Low Back Pain at Work? Let’s Fight It Together

By Dr. Callie Lance DC, MS, CCSP, ART

Are you a desk jockey? This means your job requires you to sit at a desk all day. The vast majority of the U.S. working population falls into this category. If you work a desk job, you’re probably aware of the ways in which prolonged sitting can negatively impact your health. Even if you haven’t read about it in an article somewhere, the neck and back pain you experience at the end of each day are proof enough. What can a desk jockey do to counteract and prevent the adverse health effects of their job?

First, you should get to know a bit about the way the human body works. A basic understanding of biomechanics and the causes of pain, injury and poor health makes a big difference. On top of that, you’ll want to engage in some healthy daily behaviors.

Did you know that 80% of adults experience low back pain at some point in their lifespan? Low back pain is the now the leading cause of disability worldwide, and for most, it is not possible to identify a specific pain generator or cause of the pain. The highest risk factors for low back pain include people who experience physically demanding jobs, physical and mental comorbidities, smoking addiction and obesity.

What is low back pain? Low back pain is a symptom, not a disease, and can result from several different known or unknown abnormalities or diseases. It is defined by the location of pain, typically between the lower rib margins and the buttock creases. It is commonly accompanied by pain or neurological symptoms in one or both legs. There are some serious causes of persistent low back pain, such as malignancy, vertebral fracture, infection or inflammatory disorders that require proper identification, but most low back pain is classified as non-specific low back pain because the specific nociceptive(pain) source cannot be identified. People with low back pain often have concurrent pain in other body sites and more general physical and mental health problems when compared to people not reporting low back pain. This can cause an adverse effect on treatment as not all contributing factors may be getting proper care.

What is the best way to prevent low back pain? Most of the typical interventions do not have high-quality research backing them. Examples of these interventions are back belts, no-lift policies, mattresses, ergonomic furniture and lifting devices. Exercise in combination with education is the most effective when preventing low back pain. Three of the best preventive measures are 30-40 minute daily walks at a moderate pace, eating an anti-inflammatory diet and having a daily mobility routine.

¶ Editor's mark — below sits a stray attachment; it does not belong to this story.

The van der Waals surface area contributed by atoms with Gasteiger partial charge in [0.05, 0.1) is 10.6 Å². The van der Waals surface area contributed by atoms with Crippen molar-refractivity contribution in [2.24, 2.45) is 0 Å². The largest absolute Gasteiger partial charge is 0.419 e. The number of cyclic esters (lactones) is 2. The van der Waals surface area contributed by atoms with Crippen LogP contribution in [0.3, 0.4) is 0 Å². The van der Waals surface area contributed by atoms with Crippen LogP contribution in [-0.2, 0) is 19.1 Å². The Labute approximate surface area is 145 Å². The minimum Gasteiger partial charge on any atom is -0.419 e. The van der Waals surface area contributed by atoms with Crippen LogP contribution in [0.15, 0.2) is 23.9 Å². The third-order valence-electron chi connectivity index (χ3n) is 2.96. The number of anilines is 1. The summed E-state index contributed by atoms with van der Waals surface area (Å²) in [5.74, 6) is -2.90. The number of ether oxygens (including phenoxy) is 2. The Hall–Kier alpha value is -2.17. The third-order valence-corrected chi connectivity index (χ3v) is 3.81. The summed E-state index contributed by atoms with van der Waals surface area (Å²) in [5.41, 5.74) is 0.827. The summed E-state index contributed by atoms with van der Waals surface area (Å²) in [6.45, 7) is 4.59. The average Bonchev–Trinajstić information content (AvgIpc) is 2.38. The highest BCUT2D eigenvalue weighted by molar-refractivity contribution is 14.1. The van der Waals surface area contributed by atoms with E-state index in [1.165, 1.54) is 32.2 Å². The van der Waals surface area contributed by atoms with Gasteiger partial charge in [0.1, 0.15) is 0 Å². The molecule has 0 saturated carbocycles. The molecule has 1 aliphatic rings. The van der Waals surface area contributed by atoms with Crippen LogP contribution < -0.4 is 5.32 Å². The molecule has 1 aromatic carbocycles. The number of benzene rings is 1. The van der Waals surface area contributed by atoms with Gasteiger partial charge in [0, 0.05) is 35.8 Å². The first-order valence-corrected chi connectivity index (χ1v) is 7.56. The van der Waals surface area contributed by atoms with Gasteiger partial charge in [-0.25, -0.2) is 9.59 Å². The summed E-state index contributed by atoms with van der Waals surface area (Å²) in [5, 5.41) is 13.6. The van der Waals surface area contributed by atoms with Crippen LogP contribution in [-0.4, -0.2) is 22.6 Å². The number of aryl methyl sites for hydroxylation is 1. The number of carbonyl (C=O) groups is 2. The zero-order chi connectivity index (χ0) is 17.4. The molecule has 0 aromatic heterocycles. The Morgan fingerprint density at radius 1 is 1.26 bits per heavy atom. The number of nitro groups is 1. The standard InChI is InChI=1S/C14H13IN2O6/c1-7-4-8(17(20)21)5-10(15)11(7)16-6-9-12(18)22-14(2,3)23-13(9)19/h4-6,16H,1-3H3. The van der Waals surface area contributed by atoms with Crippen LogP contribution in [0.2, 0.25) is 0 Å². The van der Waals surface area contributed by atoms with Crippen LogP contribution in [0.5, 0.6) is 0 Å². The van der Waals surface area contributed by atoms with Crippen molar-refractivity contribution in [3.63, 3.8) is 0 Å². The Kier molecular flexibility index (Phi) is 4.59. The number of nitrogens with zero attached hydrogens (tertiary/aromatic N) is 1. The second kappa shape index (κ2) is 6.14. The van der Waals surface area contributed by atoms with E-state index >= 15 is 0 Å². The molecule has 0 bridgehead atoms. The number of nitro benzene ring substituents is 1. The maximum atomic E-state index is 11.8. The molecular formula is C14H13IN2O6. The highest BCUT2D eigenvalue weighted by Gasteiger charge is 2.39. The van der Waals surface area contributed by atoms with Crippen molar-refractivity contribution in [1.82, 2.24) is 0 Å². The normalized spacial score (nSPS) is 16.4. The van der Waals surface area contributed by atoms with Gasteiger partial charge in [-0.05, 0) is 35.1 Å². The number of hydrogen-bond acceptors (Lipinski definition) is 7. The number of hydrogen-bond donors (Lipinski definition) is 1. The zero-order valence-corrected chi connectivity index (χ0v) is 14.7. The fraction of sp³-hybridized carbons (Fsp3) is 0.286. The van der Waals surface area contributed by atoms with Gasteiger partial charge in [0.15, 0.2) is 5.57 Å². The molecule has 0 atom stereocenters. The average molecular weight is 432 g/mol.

Treatment of low back pain should include a graded exercise program that targets improvement in function and prevention of worsening disability. There is not a specific exercise program to do beside one that is individualized to the patient needs, preferences and capabilities. Remaining as active as possible is the first line of treatment in low back care. If this does not help, look into second-line treatment options such as chiropractic, acupuncture, physical therapy and massage. Next up, help from a primary care physician or an orthopedic surgeon may be in order.

Talking to your employer about proper ergonomics is another great step. If your chair or keyboard are causing you pain or discomfort, ask for equipment that fits you and does not negatively impact your health. You want the middle of your computer screen at eye level, whether sitting or standing. Have a chair that fits you and allows for your elbows to rest while supporting your low back. Make an effort to be aware of your body position and posture. Sitting hunched and contorted will hurt you much more than taking a seat with your sternum up, abdominals braced and shoulders back. For whatever damage inevitably remains, you can engage in corrective exercises that will help make up for any posture issues or musculoskeletal imbalances. This includes looking away from your computer screen as well as movements and stretches like overhead arm reaches and cat/cow yoga movements. Also try to fit micro-breaks into your daily routine. Take some time every 30 minutes or so to get up and get a glass of water, go to the bathroom, talk to a co-worker, pick up a paper from the printer or even just walk a lap around your office. Every little bit counts.


Why should you consider Chattanooga Sports Chiropractic Institute for your health needs? Dr. Lance provides a wide range of treatments that can be beneficial for a variety of complaints. Treatment procedures include spinal manipulation, dry needling, cupping, kinesio-taping, soft tissue mobilizations and rehabilitation exercises. Patients get the tools they need to be active participants in treatment. Dr. Lance educates you on your condition and how to prevent further incident and will empower the athlete within to keep you as active as possible.

Dr. Lance is an Ohio native who chose to launch her practice in Chattanooga due to her love of outdoor activities in the region. ​In her spare time she loves being outside trying new hiking trails or running the riverwalk, meeting new people, exploring Chattanooga restaurants and volunteering with the Chamber's North Chattanooga Council.